6040. &amp;#8220;Either love me or leave me&amp;nbsp;alone.&amp;#8221;&lt;/p&gt;
  6042. &lt;p&gt;The whole world loves it when you&amp;nbsp;don&amp;#8217;t.&lt;/p&gt;
  6044. &lt;p&gt;But, Amen, you know this. God bless&lt;br&gt;
  6045. Your arms too short to box with&amp;nbsp;God.&lt;/p&gt;            </content>
  6046.            <summary type="html">
  6047.                &lt;p&gt;Aim for the sky. Cock the shit and&amp;nbsp;shoot.&lt;/p&gt;
  6049. &lt;p&gt;The block is. Hot, the block is hot&lt;br&gt;
  6050. Ashes to ashes, dust to&amp;#8230; Dust&lt;br&gt;
  6051. It. Watch it. Turn it. Leave&amp;nbsp;it.&lt;/p&gt;            </summary>
  6052.        </entry>
  6053.            <entry>
  6054.                                    <title type="html">The Midnight Wife</title>
  6055.            <author><name>Cally Conan-Davies
  6056. </name></author>
  6057.            <link href="/author/ccdavies/the_midnight_wife"/>
  6058.            <updated>2013-07-19T16:56:46Z</updated>
  6059.            <published>2013-07-19T16:56:46Z</published>
  6060.            <id></id>
  6061.                                    <category   scheme=""
  6062.                        term="meter"
  6063.                        label="Meter" />
  6064.                        <category   scheme=""
  6065.                        term="rhyme"
  6066.                        label="Rhyme" />
  6068.                        <content type="html">
  6069.                &lt;h2&gt;&lt;span class=&#34;caps&#34;&gt;POETRY&lt;/span&gt;&lt;/h2&gt;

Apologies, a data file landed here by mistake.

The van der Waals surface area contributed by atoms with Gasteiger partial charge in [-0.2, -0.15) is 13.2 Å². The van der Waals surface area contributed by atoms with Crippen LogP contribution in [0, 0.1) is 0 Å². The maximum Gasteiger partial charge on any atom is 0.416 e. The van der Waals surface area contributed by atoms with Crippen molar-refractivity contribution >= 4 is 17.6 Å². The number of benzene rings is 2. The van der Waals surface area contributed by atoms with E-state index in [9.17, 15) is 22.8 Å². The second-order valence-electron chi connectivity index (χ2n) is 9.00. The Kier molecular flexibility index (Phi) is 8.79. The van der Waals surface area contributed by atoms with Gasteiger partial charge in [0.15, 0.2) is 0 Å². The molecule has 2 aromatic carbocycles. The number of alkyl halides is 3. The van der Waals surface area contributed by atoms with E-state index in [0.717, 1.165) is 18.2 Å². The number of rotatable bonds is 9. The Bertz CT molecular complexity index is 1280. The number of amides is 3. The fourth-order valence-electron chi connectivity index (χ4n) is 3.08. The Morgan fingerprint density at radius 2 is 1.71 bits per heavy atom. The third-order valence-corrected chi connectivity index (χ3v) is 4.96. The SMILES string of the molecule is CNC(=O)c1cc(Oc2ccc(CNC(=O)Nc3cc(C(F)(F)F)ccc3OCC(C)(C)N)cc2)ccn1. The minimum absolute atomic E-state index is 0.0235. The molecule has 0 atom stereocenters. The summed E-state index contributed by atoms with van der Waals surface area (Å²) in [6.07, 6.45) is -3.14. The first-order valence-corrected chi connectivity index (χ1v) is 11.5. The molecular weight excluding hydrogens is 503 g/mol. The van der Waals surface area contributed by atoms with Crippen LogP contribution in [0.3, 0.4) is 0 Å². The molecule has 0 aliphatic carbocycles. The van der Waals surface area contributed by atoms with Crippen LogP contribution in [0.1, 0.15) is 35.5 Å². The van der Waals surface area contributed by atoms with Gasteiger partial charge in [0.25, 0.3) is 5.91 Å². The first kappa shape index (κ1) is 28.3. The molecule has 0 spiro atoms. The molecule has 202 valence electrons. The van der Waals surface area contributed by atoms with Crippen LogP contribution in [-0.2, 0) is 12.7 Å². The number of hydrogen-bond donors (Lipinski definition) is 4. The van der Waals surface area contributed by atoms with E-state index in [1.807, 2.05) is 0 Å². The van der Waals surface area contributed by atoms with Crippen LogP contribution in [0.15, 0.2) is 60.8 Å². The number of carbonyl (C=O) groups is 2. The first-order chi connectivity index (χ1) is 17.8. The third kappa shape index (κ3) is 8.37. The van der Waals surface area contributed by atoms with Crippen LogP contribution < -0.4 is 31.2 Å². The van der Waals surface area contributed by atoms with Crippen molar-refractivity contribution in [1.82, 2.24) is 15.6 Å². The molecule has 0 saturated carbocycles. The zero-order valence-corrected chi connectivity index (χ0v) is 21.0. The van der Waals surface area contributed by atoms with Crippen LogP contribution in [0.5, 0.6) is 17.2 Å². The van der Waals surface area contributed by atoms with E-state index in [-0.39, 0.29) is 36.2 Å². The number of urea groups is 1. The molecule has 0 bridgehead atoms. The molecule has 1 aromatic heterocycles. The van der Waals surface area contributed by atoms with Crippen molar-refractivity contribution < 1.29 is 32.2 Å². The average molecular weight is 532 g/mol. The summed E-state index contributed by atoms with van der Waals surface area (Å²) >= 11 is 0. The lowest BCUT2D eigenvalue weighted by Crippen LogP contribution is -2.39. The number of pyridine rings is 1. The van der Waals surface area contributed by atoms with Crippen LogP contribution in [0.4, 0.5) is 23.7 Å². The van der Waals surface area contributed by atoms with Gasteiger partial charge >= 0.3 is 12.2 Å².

6071. &lt;h3&gt;The Midnight&amp;nbsp;Wife&lt;/h3&gt;
  6073. &lt;h4&gt;By &lt;span class=&#34;byline&#34;&gt;Cally&amp;nbsp;Conan-Davies
  6074. &lt;/span&gt;&lt;/h4&gt;
  6076. &lt;p&gt;The sea beyond her room, the sky, the wind&lt;br&gt;
  6077. shivering the window glass with rain,&lt;br&gt;
  6078. the stoic fir tree letting go a limb&lt;br&gt;
  6079. while greener branches tremble,&amp;nbsp;weathering&lt;/p&gt;
  6081. &lt;p&gt;are all composed of greyscale agonies,&lt;br&gt;
  6082. of all the unsaid things diminishing&lt;br&gt;
  6083. and then snatched up by gulls and pulled through air&lt;br&gt;
  6084. again. Again, old accusations&amp;nbsp;hover,&lt;/p&gt;
  6086. &lt;p&gt;unfettered by the frets of wood and water,&lt;br&gt;
  6087. bending their wings, shadowing the earth,&lt;br&gt;
  6088. while other regions warm to early spring&lt;br&gt;
  6089. bursting in with zinnias and&amp;nbsp;nasturtiums,&lt;/p&gt;
  6091. &lt;p&gt;the only flowers she ever grew from seed…&lt;br&gt;
  6092. except for these she picks until they&amp;nbsp;bleed.&lt;/p&gt;            </content>
  6093.            <summary type="html">
  6094.                &lt;p&gt;The sea beyond her room, the sky, the wind&lt;br&gt;
  6095. shivering the window glass with rain,&lt;br&gt;
  6096. the stoic fir tree letting go a limb&lt;br&gt;
  6097. while greener branches tremble,&amp;nbsp;weathering&lt;/p&gt;            </summary>
  6098.        </entry>
  6099.            <entry>
  6100.                                    <title type="html">First Response</title>
  6101.            <author><name>Molly Sutton Kiefer
  6102. </name></author>
  6103.            <link href="/author/mskiefer/first_response"/>
  6104.            <updated>2013-07-18T04:10:20Z</updated>
  6105.            <published>2013-07-18T04:10:20Z</published>
  6106.            <id></id>
  6107.                                    <category   scheme=""
  6108.                        term="meter"
  6109.                        label="Meter" />
  6110.                        <category   scheme=""
  6111.                        term="rhyme"
  6112.                        label="Rhyme" />
  6114.                        <content type="html">